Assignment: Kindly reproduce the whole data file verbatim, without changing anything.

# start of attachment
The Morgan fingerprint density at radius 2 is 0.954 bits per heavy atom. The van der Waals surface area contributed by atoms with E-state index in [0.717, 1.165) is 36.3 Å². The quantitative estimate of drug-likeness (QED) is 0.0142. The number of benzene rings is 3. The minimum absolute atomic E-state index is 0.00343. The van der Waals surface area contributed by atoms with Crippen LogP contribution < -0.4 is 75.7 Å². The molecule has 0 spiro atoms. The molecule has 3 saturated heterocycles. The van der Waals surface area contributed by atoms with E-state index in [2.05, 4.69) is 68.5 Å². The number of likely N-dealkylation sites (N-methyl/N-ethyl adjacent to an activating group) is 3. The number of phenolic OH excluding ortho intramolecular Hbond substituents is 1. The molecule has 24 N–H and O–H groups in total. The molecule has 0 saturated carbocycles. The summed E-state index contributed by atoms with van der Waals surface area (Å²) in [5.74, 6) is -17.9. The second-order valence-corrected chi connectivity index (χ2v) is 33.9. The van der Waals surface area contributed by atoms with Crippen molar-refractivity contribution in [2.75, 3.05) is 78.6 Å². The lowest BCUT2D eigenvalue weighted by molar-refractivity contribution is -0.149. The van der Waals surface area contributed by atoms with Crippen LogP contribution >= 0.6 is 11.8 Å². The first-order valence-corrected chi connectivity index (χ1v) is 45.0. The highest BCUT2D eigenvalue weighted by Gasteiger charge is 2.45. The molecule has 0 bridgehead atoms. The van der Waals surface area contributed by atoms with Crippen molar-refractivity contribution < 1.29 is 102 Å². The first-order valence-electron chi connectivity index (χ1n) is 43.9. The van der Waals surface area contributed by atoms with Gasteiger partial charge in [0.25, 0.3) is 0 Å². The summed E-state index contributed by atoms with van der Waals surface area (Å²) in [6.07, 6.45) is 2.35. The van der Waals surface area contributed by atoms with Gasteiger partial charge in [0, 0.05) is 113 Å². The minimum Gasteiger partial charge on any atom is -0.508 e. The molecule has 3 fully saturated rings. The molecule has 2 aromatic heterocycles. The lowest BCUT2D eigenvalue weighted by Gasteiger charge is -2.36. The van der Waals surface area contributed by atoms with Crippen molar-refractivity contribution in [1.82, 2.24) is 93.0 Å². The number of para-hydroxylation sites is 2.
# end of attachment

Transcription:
The Morgan fingerprint density at radius 2 is 0.954 bits per heavy atom. The van der Waals surface area contributed by atoms with E-state index in [0.717, 1.165) is 36.3 Å². The quantitative estimate of drug-likeness (QED) is 0.0142. The number of benzene rings is 3. The minimum absolute atomic E-state index is 0.00343. The van der Waals surface area contributed by atoms with Crippen LogP contribution < -0.4 is 75.7 Å². The molecule has 0 spiro atoms. The molecule has 3 saturated heterocycles. The van der Waals surface area contributed by atoms with E-state index in [2.05, 4.69) is 68.5 Å². The number of likely N-dealkylation sites (N-methyl/N-ethyl adjacent to an activating group) is 3. The number of phenolic OH excluding ortho intramolecular Hbond substituents is 1. The molecule has 24 N–H and O–H groups in total. The molecule has 0 saturated carbocycles. The summed E-state index contributed by atoms with van der Waals surface area (Å²) in [5.74, 6) is -17.9. The second-order valence-corrected chi connectivity index (χ2v) is 33.9. The van der Waals surface area contributed by atoms with Crippen molar-refractivity contribution in [2.75, 3.05) is 78.6 Å². The lowest BCUT2D eigenvalue weighted by molar-refractivity contribution is -0.149. The van der Waals surface area contributed by atoms with Crippen LogP contribution >= 0.6 is 11.8 Å². The first-order valence-corrected chi connectivity index (χ1v) is 45.0. The highest BCUT2D eigenvalue weighted by Gasteiger charge is 2.45. The molecule has 0 bridgehead atoms. The van der Waals surface area contributed by atoms with Crippen molar-refractivity contribution < 1.29 is 102 Å². The first-order valence-electron chi connectivity index (χ1n) is 43.9. The van der Waals surface area contributed by atoms with Gasteiger partial charge in [0.25, 0.3) is 0 Å². The summed E-state index contributed by atoms with van der Waals surface area (Å²) in [6.07, 6.45) is 2.35. The van der Waals surface area contributed by atoms with Gasteiger partial charge in [0, 0.05) is 113 Å². The minimum Gasteiger partial charge on any atom is -0.508 e. The molecule has 3 fully saturated rings. The molecule has 2 aromatic heterocycles. The lowest BCUT2D eigenvalue weighted by Gasteiger charge is -2.36. The van der Waals surface area contributed by atoms with Crippen molar-refractivity contribution in [1.82, 2.24) is 93.0 Å². The number of para-hydroxylation sites is 2.